Japanese encephalitis (JE) – has been frequently found in Asian countries, its incidence has been increasing in India as well. The pediatric age group of 5-10 years has been most widely affected. The Japanese encephalitis infection is suspected to be one of the major health problems across India with a mortality rate of 20 to 50 %. Statistics show that in southern India, children less than 15 years are affected and in northern India, children affected are above 15 years of age.
It is necessary to provide vaccines to protect the individual from the disease; while it is also necessary to immunize the pigs (hosts) to prevent the disease transmission . It has been observed that in all epidemics, males are affected more than females.
Japanese encephalitis is a type of infection in which the host in unable to produce any antibodies against this virus, thereby allowing it to cross the blood brain barrier and produce brain infestations. Japanese encephalitis develops after an incubation period of 5-15 days in patients during which the virus multiplies within the leucocytes of the host .
In the acute stage, there is congestion, thrombus formation, severe damage to the nerve cells, injury to the brain parenchyma such as minute necrosis, softening and perivascular cuffing. The areas of the brain affected are the diencephalon, mescencephalon, parts of the brain stem, cerebral cortex and the cerebellum.
In the subacute stage, the congestion and inflammation is less but the degeneration of nerve cells and proliferation of the glial cells is more dominant and the lesions are more localized. In the final or the chronic stage, there is marked destruction resulting in disappearance of the nervous tissue, local necrosis, vascular thickening especially in the substania nigra .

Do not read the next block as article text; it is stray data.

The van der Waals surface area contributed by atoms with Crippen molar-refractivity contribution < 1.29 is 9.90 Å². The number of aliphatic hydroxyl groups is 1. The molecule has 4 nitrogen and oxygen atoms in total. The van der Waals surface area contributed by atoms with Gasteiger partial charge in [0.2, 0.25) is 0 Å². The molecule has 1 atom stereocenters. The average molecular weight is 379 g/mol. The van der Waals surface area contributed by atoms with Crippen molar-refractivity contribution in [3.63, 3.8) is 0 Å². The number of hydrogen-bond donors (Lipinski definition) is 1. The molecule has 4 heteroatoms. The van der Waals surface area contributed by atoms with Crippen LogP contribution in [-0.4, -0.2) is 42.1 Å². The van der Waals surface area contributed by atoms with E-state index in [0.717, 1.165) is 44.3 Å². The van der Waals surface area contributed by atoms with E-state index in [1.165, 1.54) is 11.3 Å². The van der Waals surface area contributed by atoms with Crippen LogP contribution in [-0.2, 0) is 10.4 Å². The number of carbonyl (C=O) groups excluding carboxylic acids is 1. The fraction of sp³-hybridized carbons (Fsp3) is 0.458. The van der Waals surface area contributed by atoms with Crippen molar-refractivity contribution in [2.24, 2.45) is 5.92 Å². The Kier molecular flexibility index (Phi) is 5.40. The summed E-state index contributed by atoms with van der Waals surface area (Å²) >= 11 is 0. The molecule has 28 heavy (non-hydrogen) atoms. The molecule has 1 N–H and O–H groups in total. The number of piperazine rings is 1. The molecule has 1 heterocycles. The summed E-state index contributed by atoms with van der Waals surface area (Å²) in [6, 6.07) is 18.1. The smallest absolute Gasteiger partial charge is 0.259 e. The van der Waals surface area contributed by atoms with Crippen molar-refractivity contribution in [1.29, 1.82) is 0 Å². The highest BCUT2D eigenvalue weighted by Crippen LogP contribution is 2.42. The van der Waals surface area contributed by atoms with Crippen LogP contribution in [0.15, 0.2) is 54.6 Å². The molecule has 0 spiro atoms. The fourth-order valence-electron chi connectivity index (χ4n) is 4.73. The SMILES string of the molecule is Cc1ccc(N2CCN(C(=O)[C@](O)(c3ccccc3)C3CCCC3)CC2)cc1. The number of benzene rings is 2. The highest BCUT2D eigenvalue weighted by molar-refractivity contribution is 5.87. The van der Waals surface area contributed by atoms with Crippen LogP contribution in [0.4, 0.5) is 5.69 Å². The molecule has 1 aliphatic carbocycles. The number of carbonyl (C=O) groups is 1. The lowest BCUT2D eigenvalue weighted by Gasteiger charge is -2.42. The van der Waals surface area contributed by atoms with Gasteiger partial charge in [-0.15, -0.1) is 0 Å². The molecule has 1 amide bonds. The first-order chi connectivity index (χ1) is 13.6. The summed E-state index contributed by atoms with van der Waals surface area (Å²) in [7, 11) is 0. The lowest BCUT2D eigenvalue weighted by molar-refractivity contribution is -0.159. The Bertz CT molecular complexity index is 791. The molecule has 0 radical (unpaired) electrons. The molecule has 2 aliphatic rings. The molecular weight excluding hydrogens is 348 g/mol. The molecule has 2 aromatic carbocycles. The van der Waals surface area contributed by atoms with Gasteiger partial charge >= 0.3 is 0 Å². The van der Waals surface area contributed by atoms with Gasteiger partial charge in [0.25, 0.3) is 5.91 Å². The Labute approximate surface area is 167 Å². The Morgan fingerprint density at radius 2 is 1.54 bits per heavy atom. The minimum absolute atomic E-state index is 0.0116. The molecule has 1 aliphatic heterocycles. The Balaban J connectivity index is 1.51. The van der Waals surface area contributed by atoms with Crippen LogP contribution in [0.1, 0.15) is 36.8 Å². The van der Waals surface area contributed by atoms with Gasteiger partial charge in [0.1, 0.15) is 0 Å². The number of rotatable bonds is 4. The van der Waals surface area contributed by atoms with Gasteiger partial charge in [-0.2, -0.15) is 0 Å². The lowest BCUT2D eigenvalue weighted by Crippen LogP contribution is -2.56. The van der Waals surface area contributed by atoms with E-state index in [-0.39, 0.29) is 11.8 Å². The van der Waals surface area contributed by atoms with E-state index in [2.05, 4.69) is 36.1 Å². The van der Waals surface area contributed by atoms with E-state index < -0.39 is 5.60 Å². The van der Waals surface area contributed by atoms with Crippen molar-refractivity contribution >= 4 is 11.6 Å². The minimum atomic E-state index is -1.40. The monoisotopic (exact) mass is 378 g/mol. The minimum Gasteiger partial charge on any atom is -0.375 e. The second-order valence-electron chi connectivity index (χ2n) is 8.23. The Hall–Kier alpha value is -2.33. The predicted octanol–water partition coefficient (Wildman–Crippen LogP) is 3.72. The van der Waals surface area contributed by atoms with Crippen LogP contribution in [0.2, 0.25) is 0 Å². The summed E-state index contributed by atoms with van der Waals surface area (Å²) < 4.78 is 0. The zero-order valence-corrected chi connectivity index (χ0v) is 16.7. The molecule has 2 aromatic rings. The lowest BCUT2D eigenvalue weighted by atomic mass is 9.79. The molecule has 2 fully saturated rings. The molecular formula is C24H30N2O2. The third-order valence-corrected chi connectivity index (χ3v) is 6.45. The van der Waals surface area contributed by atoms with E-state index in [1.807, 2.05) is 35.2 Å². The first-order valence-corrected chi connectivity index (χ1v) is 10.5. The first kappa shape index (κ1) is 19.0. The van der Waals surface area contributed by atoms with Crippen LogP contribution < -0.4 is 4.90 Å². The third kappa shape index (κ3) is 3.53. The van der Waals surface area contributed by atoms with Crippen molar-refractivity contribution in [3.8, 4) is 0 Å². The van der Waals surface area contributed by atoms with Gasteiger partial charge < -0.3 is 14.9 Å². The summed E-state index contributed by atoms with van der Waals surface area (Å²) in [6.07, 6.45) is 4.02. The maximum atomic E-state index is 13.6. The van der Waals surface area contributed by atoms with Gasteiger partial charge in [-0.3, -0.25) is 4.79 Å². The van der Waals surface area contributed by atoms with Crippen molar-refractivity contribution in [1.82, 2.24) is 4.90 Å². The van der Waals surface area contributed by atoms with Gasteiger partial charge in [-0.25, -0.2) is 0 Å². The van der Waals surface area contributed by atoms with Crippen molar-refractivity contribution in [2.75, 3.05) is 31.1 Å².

Protection from mosquito bites by using an insect repellent, mosquito nets, pesticides and environmental sanitation.
Vaccination is encouraged in children of the age group of 2 to 15 years. The Japanese encephalitis vaccine is a formalin inactivated vaccine obtained from the brain of mice. Studies say protective immunity is achieved after numerous doses. Two doses are given at an interval of 7-14 days. Thereafter a booster injection is given after a gap of 4 weeks.
This disease was first discovered in India in the year 1955, in Tamil nadu. It is still prevalent there, along with other states like from Uttar Pradesh, Karnataka, Assam, Bihar, Pondicherry, West Bengal, Andhra Pradesh, Manipur, and Goa and recently new cases have also been reported from the states of Kerala and Maharashtra.
Japanese encephalitis infection is a viral infection caused by Japanese encephalitis virus. It is transmitted to humans via infected mosquito. This infection is commonly found in Asian countries and children of 2 to 15 years are largely infected.
There is no specific treatment of this infection. The patient requires immediate hospitalization to secure his breathing and circulation. Vaccination and protecting from mosquito bites is the main step for preventing such a disease.